literary insults

Writers can be so deliciously snarky:
“He had delusions of adequacy.” – Walter Kerr
“He has all the virtues I dislike and none of the vices I admire.”  – Winston Churchill
“I have never killed a man, but I have read many obituaries with great pleasure.” Clarence Darrow
“I didn’t attend the funeral, but I sent a nice letter saying I approved of it.” – Mark Twain
“He has no enemies, but is intensely disliked by his friends..” –  Oscar Wilde
“I am enclosing two tickets to the first night of my new play; bring a friend…. if you have one.” – George Bernard Shaw to Winston Churchill
“Cannot possibly attend first night, will attend second… if there is one.” – Winston Churchill, in response.
“I feel so miserable without you; it’s almost like having you here.” – Stephen Bishop
“He is a self-made man and worships his creator.” – John Bright
“He is not only dull himself; he is the cause of dullness in  others.” – Samuel Johnson
“He is simply a shiver looking for a spine to run up.” – Paul Keating
“In order to avoid being called a flirt, she always yielded easily.” – Charles, Count Talleyrand
“He loves nature in spite of what it did to him.” – Forrest Tucker
“Why do you sit there looking like an envelope without any address on  it?” – Mark Twain
“His mother should have thrown him away and kept the stork.” –  Mae West “Some  cause happiness wherever they go; others, whenever they go.” – Oscar Wilde
“He uses statistics as a drunken man uses lamp-posts… for support rather than illumination.” – Andrew Lang (1844-1912)
“He has Van Gogh’s ear for music.” – Billy Wilder
“I’ve had a perfectly wonderful evening. But this wasn’t it.” –  Groucho Marx

A member of Parliament to Disraeli: “Sir, you will either die on the gallows or of some unspeakable disease.”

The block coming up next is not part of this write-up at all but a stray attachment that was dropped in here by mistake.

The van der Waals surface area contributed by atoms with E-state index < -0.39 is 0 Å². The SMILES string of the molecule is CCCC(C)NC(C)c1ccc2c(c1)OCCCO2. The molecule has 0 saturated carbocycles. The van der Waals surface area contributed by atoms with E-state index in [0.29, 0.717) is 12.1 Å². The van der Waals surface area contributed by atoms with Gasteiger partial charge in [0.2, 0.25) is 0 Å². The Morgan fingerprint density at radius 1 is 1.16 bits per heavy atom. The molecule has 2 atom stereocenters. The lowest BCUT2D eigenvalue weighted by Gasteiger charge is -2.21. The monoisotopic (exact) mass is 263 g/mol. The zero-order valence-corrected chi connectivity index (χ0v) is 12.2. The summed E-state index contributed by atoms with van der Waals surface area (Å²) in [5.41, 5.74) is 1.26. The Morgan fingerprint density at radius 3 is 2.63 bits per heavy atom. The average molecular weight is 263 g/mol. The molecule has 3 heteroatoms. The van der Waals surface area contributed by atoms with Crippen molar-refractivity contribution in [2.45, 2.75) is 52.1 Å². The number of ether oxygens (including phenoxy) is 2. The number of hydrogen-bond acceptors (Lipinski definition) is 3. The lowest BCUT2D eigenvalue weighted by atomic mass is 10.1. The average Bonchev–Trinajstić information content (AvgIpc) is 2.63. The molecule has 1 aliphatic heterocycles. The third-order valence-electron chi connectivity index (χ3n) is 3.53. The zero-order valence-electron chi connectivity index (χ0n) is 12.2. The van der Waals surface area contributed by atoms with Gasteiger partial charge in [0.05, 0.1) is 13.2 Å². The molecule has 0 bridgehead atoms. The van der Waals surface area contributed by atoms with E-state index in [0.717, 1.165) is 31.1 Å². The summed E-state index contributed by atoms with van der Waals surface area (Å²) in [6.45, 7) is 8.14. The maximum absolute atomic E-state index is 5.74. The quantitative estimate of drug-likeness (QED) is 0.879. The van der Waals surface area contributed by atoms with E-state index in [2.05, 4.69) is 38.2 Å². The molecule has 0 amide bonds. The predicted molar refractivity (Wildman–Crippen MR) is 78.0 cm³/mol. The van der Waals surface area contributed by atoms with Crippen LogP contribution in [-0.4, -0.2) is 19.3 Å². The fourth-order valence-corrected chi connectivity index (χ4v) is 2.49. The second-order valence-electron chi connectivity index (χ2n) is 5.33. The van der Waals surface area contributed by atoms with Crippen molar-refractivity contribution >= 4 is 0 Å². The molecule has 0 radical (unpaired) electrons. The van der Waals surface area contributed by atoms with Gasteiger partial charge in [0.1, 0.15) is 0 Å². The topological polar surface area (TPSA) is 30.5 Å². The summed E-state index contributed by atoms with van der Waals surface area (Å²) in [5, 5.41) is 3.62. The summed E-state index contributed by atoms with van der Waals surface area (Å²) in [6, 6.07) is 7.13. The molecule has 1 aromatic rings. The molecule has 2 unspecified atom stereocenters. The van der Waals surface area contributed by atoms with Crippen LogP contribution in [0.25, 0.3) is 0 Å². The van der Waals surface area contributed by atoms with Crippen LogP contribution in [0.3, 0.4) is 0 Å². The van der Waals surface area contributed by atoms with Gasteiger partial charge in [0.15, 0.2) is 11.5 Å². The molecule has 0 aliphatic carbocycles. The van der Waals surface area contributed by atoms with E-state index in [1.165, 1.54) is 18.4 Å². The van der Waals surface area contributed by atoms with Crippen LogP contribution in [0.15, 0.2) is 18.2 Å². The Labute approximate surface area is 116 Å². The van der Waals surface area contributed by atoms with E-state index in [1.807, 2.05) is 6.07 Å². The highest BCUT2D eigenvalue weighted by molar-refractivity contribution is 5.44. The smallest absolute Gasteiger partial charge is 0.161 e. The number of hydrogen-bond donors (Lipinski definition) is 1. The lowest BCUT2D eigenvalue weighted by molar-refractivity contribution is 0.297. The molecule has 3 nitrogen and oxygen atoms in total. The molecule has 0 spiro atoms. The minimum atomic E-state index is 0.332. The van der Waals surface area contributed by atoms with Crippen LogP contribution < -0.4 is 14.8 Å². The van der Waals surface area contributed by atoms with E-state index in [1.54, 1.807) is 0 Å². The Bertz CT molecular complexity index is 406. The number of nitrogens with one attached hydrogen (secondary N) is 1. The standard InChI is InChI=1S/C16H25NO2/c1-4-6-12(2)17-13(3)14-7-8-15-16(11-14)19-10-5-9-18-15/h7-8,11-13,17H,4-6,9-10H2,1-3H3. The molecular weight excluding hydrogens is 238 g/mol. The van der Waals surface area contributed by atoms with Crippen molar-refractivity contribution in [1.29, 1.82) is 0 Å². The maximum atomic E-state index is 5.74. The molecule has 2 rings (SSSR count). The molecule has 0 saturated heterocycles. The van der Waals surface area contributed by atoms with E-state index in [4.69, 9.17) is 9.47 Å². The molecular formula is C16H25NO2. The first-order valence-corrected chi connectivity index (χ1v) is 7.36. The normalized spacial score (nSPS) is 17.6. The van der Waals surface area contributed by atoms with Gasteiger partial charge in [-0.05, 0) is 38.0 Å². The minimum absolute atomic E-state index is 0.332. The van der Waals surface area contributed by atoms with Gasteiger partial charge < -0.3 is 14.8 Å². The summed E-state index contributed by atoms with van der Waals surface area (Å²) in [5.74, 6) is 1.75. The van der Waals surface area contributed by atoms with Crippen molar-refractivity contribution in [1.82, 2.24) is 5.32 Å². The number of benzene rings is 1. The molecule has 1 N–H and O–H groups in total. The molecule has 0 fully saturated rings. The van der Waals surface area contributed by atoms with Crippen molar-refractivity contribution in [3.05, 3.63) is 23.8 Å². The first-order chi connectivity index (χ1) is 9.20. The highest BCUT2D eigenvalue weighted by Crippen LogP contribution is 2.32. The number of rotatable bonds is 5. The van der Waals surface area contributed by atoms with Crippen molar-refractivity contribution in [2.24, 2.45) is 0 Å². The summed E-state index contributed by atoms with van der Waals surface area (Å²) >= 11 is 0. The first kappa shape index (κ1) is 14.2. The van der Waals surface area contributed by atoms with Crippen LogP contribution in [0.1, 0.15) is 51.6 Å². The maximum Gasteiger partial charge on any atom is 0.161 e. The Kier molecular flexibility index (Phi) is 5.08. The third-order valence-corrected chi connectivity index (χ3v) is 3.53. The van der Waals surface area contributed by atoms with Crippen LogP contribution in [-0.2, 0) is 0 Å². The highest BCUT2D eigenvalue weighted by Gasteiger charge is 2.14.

“That depends, Sir,” said Disraeli, “whether I embrace your policies or your mistress.”

The exchange between Churchill & Lady Astor:
She said, “If you were my husband I’d give you poison.”
He said, “If you were my wife, I’d drink it.”

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0 Responses

  1. Don’t you just love to read great “cutting” remarks. There is something so…what is the word…delicious? No. Sublime? You know you want to say something, but, then manners get in the way.

    Sometimes one just wants to be like Mark Twain or Mae West or Winston Churchill. I usually think of a really great line after the fact. Perhaps I should get in touch with my inner Mae West or Dorothy Parker. Mae West had some really great lines and she didn’t give a damn.

  2. Don’t you just love to read great “cutting” remarks. There is something so…what is the word…delicious? No. Sublime? You know you want to say something, but, then manners get in the way.
    Sometimes one just wants to be like Mark Twain or Mae West or Winston Churchill. I usually think of a really great line after the fact. Perhaps I should get in touch with my inner Mae West or Dorothy Parker. Mae West had some really great lines and she didn’t give a damn.

  3. Delicious was the right word for these….I always imagine these quotes being said with a smile and slightly narrowed eyes. Ty for posting them!

  4. Delicious was the right word for these….I always imagine these quotes being said with a smile and slightly narrowed eyes. Ty for posting them!

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